What to Do With Terrible Holiday Gifts

Whether its for Christmas, Hannukah, Kwanzaa or a combination of all three, no one wants a useless gift (i.e a chia pet, the clapper, an Ashanti CD). The only thing worse than opening up a package of homemade socks is opening up a package of homemade socks that were originally given to someone else. No one likes a re-gifter. But no one likes a gift changer either. Here’s how to stay away from being the only person who doesn’t get a secret Santa next year because no one wants to waste time getting you a gift you won’t like.

Tip 1: Don’t return a gift unless there’s a gift receipt.

While it might not seem like it during the brutal rush through stores, endless online searches and overwhelming amount of tacky gift wrapping, many people really are sincere about their gift giving. The last thing your roommate wants to find out is that you gave the camera that he gave you to your little sister to play with. It’s not okay to return a gift unless the giver gave you some sort of okay. It’s likely that he or she didn’t say it from the mouth. However, one sure way to know is if they’ve included a gift receipt. It’s the giver’s way of saying, “Hey if you can find something you like better in this same store, go ahead and get it. On me!” The gift receipt is an admission on the giver’s part that he or she doesn’t know your taste, but really wants you to have something you enjoy. So if there’s a gift receipt, take it back, guilt free.

Tip 2: Transform trash into treasure (got to love the alliteration there)

Sure no one wants a lifetime supply of dental floss. But what if you could turn that dental floss into the sturdy base of a necklace? Bad gifts don’t have to stay bad. There are so many ideas looming out there about what you can do with what seems on the surface a useless product. Get an arts and crafts book (you can pick up at the library) and get to work. You can make collages, reefs for next year, or just keep the kids busy for a couple of hours. Whatever creative thing you choose, don’t let that trash make a heap in the corner of a closet.

Tip 3: Follow the golden rule and Make a list

If you apply the “do unto others” motto to gift giving and receiving you should breeze through gift trauma. Try to think of the poor little heartfelt gift you just bestowed upon a loved one. How offended would you be if you went to your Aunt’s house to find the menorah you bought her last Hannukah in the “closet of shame.” So before you toss that Avon mitten set, think about the importance of the person who gave the gift to you. Make a list of all the things you can do with it. Circle three (if you have that many) of your best ideas. Come back to your list a few days later and pick one of the three things you can do. No gift is absolutely useless. Some of them just require more imagination than others.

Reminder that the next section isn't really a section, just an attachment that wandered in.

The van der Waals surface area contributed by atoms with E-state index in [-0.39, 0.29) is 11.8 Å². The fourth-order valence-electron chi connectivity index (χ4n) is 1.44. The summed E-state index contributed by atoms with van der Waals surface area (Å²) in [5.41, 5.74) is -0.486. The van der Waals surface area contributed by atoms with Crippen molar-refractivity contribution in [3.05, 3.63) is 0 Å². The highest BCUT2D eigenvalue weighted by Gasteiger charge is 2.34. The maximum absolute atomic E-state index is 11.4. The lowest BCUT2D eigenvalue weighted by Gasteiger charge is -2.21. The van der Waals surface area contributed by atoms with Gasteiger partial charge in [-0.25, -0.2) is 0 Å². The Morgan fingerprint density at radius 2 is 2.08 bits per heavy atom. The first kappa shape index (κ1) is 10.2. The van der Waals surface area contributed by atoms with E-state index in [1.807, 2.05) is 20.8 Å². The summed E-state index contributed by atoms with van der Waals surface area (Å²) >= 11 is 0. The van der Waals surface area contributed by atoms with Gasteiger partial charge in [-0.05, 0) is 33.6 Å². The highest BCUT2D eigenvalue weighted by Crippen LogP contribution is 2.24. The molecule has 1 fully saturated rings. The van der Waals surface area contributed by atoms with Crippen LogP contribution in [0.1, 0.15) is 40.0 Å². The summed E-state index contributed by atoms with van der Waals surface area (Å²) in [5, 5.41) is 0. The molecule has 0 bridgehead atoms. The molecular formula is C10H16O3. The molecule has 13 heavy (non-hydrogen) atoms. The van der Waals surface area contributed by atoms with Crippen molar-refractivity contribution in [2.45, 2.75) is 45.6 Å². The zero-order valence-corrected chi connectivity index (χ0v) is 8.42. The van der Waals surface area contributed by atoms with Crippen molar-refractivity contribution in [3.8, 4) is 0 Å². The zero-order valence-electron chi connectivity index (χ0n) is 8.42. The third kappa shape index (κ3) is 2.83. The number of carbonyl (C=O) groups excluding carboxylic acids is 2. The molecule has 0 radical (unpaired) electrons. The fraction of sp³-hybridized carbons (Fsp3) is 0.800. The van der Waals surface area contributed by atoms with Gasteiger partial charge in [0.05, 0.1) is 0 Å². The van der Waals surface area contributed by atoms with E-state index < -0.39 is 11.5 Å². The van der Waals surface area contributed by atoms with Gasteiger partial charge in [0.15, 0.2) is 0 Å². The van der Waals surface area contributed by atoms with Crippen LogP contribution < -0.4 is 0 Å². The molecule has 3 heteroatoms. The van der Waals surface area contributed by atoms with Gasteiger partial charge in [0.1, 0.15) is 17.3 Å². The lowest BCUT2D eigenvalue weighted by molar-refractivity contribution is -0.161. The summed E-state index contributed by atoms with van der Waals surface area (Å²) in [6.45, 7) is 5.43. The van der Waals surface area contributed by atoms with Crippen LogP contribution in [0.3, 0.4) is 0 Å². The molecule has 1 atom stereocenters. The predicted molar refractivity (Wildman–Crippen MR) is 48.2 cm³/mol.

Tip 4: Create a decoy

It isn’t always easy to see the potential in a gift when you feel the pressure to use it immediately in order to please the giver. If someone from your job gives you a horrible piece of clothing, for example, you do have to wear it at some point before Winter is over. There are ways to decoy wearing a piece of horrible clothing. You can either dress the clothing up to make it look as chic as possible, or you can come up with a way to look like you’re using it without ever wearing it. Imagine for example, a hideous chunky sweater with three different elaborate (and not the good elaborate) buttons placed down the middle. Instead of trying to figure out cute ways to wear it you could always use it as your emergency sweater. Leave it on the back of your chair or hanging on a visible hook where the giver can see it. You can keep it there for those days when it suddenly gets cold in the office (which is never). The giver thinks that you’re using it, and you never have to actually wear it.

Tip 5: Consider Gift Karma

What goes around comes around is true for many instances, including gift giving. The best way to avoid the biggest gift dilemma is to think strategically and sincerely when giving gifts. It’s okay to buy gift cards if you know that will save someone else the time of making a list. Remember that gift receipts are your friend. Certificates to restaurants never stop being great for people who like to eat out. Amount isn’t as important as intent. Be a firm believer in karma, and hopefully you won’t have to deal with having a hideous sweater parked on the back of your work chair.

Leave a Reply

Your email address will not be published. Required fields are marked *


four × = 16